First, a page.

Using pavement deflections to quantify the benefits of pavement preservation
State and local agencies are constantly facing the challenge of maintaining their road networks with limited resources. Pavements will naturally deteriorate over time due to the effect of traffic loads and the environment, but if appropriate treatments are applied during the early stages of deterioration it is possible to keep good roads good with minimal investments, instead of performing costly rehabilitation treatments later in the pavement’s life when significantly greater effort is needed to improve its condition.
Pavement preservation includes preventive maintenance and minor rehabilitation, as well as some routine maintenance activities. Pavement preservation activities are intended to restore the function of the existing system and extend its service life, not increase its structural capacity or strength. However, by protecting the pavement surface and preventing moisture intrusion, pavement preservation treatments are likely to extend the structural life of the treated pavement.
Little research has been conducted to assess the effect of pavement preservation on structural performance, as the main focus has typically been on functional characteristics (ride quality, surface distress, skid resistance, etc.). Nonetheless, fully identifying all benefits resulting from this practice is important to help agencies make better-informed decisions regarding treatment selection. With that in mind, the National Center for Asphalt Technology (NCAT) at Auburn University started conducting research on full-scale test sections treated with various preservation treatments in 2012. The research effort is funded by state departments of transportation, the Federal Highway Administration (FHWA), and industry, with the objective of quantifying the life-extending and condition-improving benefits of different treatments as a function of traffic, climate, and existing pavement condition.
The scope of work has been expanded over the years to add more test sections subjected to different conditions. Through a partnership established with the Minnesota DOT Road Research Facility (MnROAD) in 2015, the project now oversees a total of 145 test sections located in five different roadways in the states of Alabama and Minnesota. These sections are regularly monitored to evaluate the condition of the pavement, including its structural integrity. Falling weigh deflectometer (FWD) testing is conducted periodically to compare the structural performance of the treated pavements to that of the untreated (control) sections. The data are analyzed using the ELMOD 6 software to compare deflections and layer moduli of treated and untreated sections over time.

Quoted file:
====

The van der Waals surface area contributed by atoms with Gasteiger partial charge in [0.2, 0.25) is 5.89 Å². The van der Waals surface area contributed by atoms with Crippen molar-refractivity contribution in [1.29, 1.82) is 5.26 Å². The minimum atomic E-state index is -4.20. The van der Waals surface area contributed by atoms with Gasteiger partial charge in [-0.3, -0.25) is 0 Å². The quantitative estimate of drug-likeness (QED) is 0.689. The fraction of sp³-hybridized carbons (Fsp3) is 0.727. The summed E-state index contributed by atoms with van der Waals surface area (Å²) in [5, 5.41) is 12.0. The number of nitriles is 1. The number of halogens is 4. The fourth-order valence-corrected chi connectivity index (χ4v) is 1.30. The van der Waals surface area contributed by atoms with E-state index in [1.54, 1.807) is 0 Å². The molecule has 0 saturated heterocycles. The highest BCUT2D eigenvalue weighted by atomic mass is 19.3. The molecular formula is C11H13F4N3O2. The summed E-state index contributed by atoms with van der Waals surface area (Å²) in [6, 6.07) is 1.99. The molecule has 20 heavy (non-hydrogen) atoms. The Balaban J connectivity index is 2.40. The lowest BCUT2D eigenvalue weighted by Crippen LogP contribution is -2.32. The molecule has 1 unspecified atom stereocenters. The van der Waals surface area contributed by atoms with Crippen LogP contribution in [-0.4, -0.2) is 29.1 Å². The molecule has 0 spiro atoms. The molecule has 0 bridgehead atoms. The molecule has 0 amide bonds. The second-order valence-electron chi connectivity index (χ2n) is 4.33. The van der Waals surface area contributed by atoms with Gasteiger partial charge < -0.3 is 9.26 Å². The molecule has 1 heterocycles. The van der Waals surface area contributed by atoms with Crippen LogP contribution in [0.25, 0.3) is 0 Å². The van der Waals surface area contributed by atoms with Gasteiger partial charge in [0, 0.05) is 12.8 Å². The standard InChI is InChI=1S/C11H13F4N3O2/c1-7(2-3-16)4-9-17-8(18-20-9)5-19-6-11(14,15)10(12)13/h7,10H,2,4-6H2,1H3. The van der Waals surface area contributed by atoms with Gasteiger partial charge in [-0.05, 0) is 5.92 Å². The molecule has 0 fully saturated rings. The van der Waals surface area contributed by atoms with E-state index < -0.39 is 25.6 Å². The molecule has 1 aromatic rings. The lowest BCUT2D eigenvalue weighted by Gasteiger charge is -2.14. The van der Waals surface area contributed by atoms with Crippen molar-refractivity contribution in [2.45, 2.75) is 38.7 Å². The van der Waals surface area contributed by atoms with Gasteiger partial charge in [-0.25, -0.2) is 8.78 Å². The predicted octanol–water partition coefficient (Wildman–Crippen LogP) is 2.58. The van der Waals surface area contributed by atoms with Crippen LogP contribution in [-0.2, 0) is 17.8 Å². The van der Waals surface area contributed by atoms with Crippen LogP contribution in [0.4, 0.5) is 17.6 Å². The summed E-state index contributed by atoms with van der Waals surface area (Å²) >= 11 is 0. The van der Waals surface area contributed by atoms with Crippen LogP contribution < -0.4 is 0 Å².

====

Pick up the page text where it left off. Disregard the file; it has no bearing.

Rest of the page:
The results show that by applying preservation treatments to structurally sound pavements, the pavement structure is capable of maintaining its integrity for a longer time, thus delaying the need for rehabilitation. One example is how the use of thin asphalt overlays has contributed to extend pavement life in low traffic volume test sections. Different types of overlays were placed at a 19-mm thickness, which is not considered to provide a significant structural improvement. Thanks to the analysis of pavement deflections, it was found that the overlays not only provided a functional benefit in terms of ride quality and surface condition, but they also have been able to maintain the sections in sound structural condition throughout the course of the study. Although there was a minimal improvement following construction, the greatest impact was observed through time. While the treated sections reached a condition that would no longer be defined as “sound” after approximately 7 years of service, the thin overlays continue to exhibit a much lower rate of deterioration through 9 years of service and are not predicted to require intervention in the near future.
The findings from this research have contributed to fully assess the benefits of pavement preservation and provide information to help agencies improve their pavement management practices. These lesser-known structural benefits, which can be evaluated through FWD testing and analysis, should also be considered when planning life cycle activities and establishing a proactive approach to pavement management.